Black and white trade marks
The Office for Harmonisation in the Internal Market (OHIM) has provided fresh guidance on black and white and greyscale trade marks in its recent publication "Common Communication on the Common Practice of the Scope of Protection of Black and White Marks (April 2014)."
The framework sets out an agreed common practice in relation to black and white or greyscale marks in comparison to their coloured counterparts. The three issues that are closely analysed are:
- Is a trade mark in black and white or greyscale from which priority is claimed identical to the same mark in colour?
- Is an earlier trade mark in black and white or greyscale identical to the same mark in colour when assessing relative grounds?
- Is the use of a colour version of a trade mark registered in black and white or greyscale acceptable for the purpose of establishing genuine use under Article 15 of the CTMR?
The Office practice is that a black and white trade mark from which priority is claimed will generally not be considered identical to the same mark filed in colour. The exception to this is if the difference in colour is sufficiently insignificant such as to go unnoticed by a consumer, in this case the marks will be considered identical.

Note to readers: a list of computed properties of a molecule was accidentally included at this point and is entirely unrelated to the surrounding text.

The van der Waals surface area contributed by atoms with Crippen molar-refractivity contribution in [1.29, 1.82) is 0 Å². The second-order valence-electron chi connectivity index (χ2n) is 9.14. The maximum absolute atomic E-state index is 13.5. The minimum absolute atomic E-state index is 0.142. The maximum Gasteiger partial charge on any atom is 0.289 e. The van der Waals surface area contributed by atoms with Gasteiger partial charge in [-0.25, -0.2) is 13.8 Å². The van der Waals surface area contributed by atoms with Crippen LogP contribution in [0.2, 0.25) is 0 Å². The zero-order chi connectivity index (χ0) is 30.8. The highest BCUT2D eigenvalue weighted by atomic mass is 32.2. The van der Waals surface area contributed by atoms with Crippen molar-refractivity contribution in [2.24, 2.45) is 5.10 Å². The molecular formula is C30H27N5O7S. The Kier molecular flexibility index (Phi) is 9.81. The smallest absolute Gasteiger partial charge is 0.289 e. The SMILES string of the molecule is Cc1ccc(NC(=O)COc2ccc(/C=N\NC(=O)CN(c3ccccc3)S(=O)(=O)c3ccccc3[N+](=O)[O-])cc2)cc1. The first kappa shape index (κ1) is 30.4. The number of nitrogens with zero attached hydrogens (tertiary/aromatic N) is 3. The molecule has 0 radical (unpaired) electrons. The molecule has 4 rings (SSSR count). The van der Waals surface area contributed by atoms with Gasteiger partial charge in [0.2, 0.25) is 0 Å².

An earlier black and white or greyscale mark is not identical to the same mark in colour. Likewise the exception to this is if the difference in colour is insignificant.
This has not been changed but merely clarified therefore use of a black and white or greyscale trade mark in colour will constitute genuine use of that mark provided that the mark's change in colour does not alter its distinctive character, this includes: the word/figurative elements coincide and are the most distinctive elements, the contrast of shades is respected, the colour or combination of colours does not have distinctive character in itself, and colour is not one of the main contributors to the overall distinctiveness of the mark.
This guidance, which is now in force, effectively limits the protection available to black and white or greyscale trade marks and makes them more susceptible to actions of non-use. Trade mark proprietors should therefore be aware of this and take the relevant steps to protect their marks.
Further information about this guidance can be found on OHIM's website.
For more information on trade marks please contact the Black Morgan Intellectual Property team.